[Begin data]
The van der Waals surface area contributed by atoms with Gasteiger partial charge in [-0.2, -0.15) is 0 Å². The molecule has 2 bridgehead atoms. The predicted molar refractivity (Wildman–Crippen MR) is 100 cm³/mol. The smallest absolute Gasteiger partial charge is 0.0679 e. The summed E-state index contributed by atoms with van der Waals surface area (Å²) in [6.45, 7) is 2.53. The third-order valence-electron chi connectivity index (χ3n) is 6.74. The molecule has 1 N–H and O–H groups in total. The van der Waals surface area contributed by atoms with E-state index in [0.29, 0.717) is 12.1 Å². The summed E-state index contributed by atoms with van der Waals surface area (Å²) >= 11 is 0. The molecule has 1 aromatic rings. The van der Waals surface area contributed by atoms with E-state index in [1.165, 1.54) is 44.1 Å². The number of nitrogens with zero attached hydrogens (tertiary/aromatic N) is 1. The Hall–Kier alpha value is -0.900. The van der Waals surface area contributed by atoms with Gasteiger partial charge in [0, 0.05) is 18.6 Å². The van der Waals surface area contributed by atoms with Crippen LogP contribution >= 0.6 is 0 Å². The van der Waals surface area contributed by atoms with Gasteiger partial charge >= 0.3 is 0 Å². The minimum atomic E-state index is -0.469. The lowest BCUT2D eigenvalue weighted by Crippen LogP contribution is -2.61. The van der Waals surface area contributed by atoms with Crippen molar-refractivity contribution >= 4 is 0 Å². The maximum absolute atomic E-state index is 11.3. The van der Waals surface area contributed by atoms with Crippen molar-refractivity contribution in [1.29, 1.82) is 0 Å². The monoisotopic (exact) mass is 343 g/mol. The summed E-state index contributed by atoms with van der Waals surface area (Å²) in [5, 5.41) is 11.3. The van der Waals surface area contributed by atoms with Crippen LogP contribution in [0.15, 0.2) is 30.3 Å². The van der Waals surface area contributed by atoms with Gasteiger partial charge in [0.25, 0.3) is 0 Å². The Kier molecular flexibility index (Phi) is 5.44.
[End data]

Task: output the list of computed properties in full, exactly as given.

The van der Waals surface area contributed by atoms with Gasteiger partial charge in [-0.2, -0.15) is 0 Å². The molecule has 2 bridgehead atoms. The predicted molar refractivity (Wildman–Crippen MR) is 100 cm³/mol. The smallest absolute Gasteiger partial charge is 0.0679 e. The summed E-state index contributed by atoms with van der Waals surface area (Å²) in [6.45, 7) is 2.53. The third-order valence-electron chi connectivity index (χ3n) is 6.74. The molecule has 1 N–H and O–H groups in total. The van der Waals surface area contributed by atoms with E-state index in [0.29, 0.717) is 12.1 Å². The summed E-state index contributed by atoms with van der Waals surface area (Å²) >= 11 is 0. The molecule has 1 aromatic rings. The van der Waals surface area contributed by atoms with E-state index in [1.165, 1.54) is 44.1 Å². The number of nitrogens with zero attached hydrogens (tertiary/aromatic N) is 1. The Hall–Kier alpha value is -0.900. The van der Waals surface area contributed by atoms with Gasteiger partial charge in [0, 0.05) is 18.6 Å². The van der Waals surface area contributed by atoms with Crippen LogP contribution >= 0.6 is 0 Å². The van der Waals surface area contributed by atoms with Gasteiger partial charge >= 0.3 is 0 Å². The minimum atomic E-state index is -0.469. The lowest BCUT2D eigenvalue weighted by Crippen LogP contribution is -2.61. The van der Waals surface area contributed by atoms with Crippen molar-refractivity contribution >= 4 is 0 Å². The maximum absolute atomic E-state index is 11.3. The van der Waals surface area contributed by atoms with Crippen molar-refractivity contribution in [1.29, 1.82) is 0 Å². The monoisotopic (exact) mass is 343 g/mol. The summed E-state index contributed by atoms with van der Waals surface area (Å²) in [5, 5.41) is 11.3. The van der Waals surface area contributed by atoms with Crippen LogP contribution in [0.15, 0.2) is 30.3 Å². The van der Waals surface area contributed by atoms with Gasteiger partial charge in [0.25, 0.3) is 0 Å². The Kier molecular flexibility index (Phi) is 5.44.